Menu Tips & Guidelines for Kids with Diabetes

By Jill Jackson

Diabetes is a metabolic disease that prevents your body from using sugar properly. There are two forms of diabetes: Type 1, where your body (your pancreas) does not make a hormone called insulin; and Type 2: where your body makes insulin, but is unable to use it. Children and teens can be diagnosed with either Type 1 or Type 2 diabetes.

Helping Your Child Manage Diabetes

Managing diabetes can be challenging for anyone, and particularly for children. As a parent, you can play a key role in making the management of diabetes a smoother, less stressful road for your child. The type of diabetes your child has will determine the treatment. Type 1 is treated with insulin, whereas Type 2 might require a combination of dietary changes and drugs, like metformin (Glucofage), that help the body use the insulin it makes naturally. More advanced stages of Type 2 diabetes sometimes also require insulin.

Getting Onboard with a Diabetes Diet

Dietary changes can be the most challenging aspect of having diabetes, but the diet is also a key component of treatment because, regardless of which form of diabetes your child has, making minor dietary changes can help you manage his or her illness.

The good news is that there is no set diabetes diet. The American Diabetes Association (ADA) does have some guidelines that apply to both children and adults with diabetes. Essentially, people with diabetes can eat nearly the same thing as everyone else-with some modifications.

Here are the general dietary recommendations for diabetics from the ADA:

  • The ADA recommends a varied and balanced diet with lots of fruits and vegetables, whole grains, leafy greens, and lean proteins - such as fish and poultry

  • The ADA recommends that you reduce your intake of saturated fats, such as lard and butter, in favor of unsaturated fats, such as olive oil

  • The ADA recommends you reduce your consumption of high-calorie and sugary foods, making them more of a once-in-a-while treat than a part of your daily diet

  • The ADA recommends that you eat meals at regular intervals to keep your blood sugar levels stable

  • The ADA also recommends that you maintain your weight within a healthy range to reduce symptoms of diabetes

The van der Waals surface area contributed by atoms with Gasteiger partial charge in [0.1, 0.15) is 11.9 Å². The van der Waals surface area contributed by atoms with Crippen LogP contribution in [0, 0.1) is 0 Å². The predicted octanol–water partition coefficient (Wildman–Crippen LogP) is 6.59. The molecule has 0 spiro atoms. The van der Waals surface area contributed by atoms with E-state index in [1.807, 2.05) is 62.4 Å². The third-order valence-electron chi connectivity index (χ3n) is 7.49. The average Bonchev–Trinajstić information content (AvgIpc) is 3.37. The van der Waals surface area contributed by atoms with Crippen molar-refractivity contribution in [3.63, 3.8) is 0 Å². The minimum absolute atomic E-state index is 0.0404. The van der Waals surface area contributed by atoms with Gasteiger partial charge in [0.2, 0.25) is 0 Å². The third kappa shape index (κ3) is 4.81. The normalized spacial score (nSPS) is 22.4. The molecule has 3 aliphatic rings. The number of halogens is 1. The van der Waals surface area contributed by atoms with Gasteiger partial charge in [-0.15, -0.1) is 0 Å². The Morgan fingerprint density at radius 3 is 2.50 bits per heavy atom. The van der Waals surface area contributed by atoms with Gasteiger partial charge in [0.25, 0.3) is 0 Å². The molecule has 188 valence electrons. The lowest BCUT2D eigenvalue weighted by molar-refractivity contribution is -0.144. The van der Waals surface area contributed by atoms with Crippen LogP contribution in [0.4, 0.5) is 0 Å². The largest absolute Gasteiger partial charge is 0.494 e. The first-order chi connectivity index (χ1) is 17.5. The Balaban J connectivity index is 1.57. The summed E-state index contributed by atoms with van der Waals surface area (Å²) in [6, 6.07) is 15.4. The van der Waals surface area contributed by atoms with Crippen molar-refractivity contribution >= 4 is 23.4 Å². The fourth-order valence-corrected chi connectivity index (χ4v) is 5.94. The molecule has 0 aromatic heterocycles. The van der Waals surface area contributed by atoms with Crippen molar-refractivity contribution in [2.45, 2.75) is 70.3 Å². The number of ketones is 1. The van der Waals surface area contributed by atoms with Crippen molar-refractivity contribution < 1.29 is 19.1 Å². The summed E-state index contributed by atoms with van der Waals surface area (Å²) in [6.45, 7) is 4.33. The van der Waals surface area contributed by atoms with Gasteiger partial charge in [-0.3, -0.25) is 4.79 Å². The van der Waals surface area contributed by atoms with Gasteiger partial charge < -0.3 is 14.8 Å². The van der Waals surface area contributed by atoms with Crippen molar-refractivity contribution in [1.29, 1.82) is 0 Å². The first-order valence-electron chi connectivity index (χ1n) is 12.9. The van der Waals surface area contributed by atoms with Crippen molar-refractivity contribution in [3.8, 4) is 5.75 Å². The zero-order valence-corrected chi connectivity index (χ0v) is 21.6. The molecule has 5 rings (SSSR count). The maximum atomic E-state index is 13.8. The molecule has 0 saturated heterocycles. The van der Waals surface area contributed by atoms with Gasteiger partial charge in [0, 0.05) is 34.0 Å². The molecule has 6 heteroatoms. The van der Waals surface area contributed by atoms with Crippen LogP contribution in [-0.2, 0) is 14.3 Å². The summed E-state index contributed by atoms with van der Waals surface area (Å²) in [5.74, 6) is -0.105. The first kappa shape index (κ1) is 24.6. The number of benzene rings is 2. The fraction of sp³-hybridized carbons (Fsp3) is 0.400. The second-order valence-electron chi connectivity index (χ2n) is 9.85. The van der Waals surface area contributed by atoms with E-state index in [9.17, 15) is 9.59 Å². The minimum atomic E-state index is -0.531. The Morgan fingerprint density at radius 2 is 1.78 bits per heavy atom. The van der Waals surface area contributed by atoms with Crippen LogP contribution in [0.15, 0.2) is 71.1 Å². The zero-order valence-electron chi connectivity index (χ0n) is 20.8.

8 Tips to Help Your Child Eat Right with Diabetes

While a lot of the ADA guidelines are relatively easy for adults to follow, children may have more difficulty - especially if their friends and classmates don't have to follow the same guidelines. With some organization and pre-planning on your part, you can help your child follow the guidelines without feeling deprived. Here are some tips to help you:

  1. Baked goods require a certain amount of sugar to have the proper consistency. However, you can cut as much as half the sugar from many recipes and replace it with a low-calorie, natural sweetener like stevia.

  2. Brown rice syrup and maple syrup both have a lower glycemic index than cane sugar, meaning they don't have as serious an effect on blood sugar. You can use these ingredients in moderation as a replacement for the cane sugar you might normally use

  3. Replace half or all of the white flour you would use in recipes with whole wheat flour.

  4. In brownie recipes, you can replace some or all of the flour with pureed, cooked black beans

  5. Replacing shortening and oil with pureed prunes or apple sauce will provide moisture and sweetness to your baked goods

  6. Cinnamon is thought to help you manage blood sugar, and it works well in both sweet and savory recipes

  7. Use non-fat Greek yogurt as a mix-in for hot cereal instead of milk. Greek yogurt has digestion-friendly active cultures and it's very high in protein, which can help to balance out the carbohydrates in a meal

  8. Cook chicken with the skin on, to add flavor, then remove the skin before you serve it to reduce the amount of fat in your meal

Things to Consider for Your Diabetic Child

While it is best for a diabetic to follow a consistently healthy diet, it's alright to have a small treat now and then. As long as your child does not have any food allergies or sensitivities and your pediatrician gives the "okay," it's sometimes easier to just let him have that occasional slice of pizza. In some cases, it may even be okay to let your child have a little bit of plain vanilla ice cream at a birthday party rather than stress about finding alternative options. Just be sure to instruct your child on the importance of keeping sugary foods to a minimum, and balancing protein with carbohydrates. Allowing your child some latitude, and letting him enjoy some occasional treats as a normal part of a healthy diet, could set the stage for healthier food choices in the future.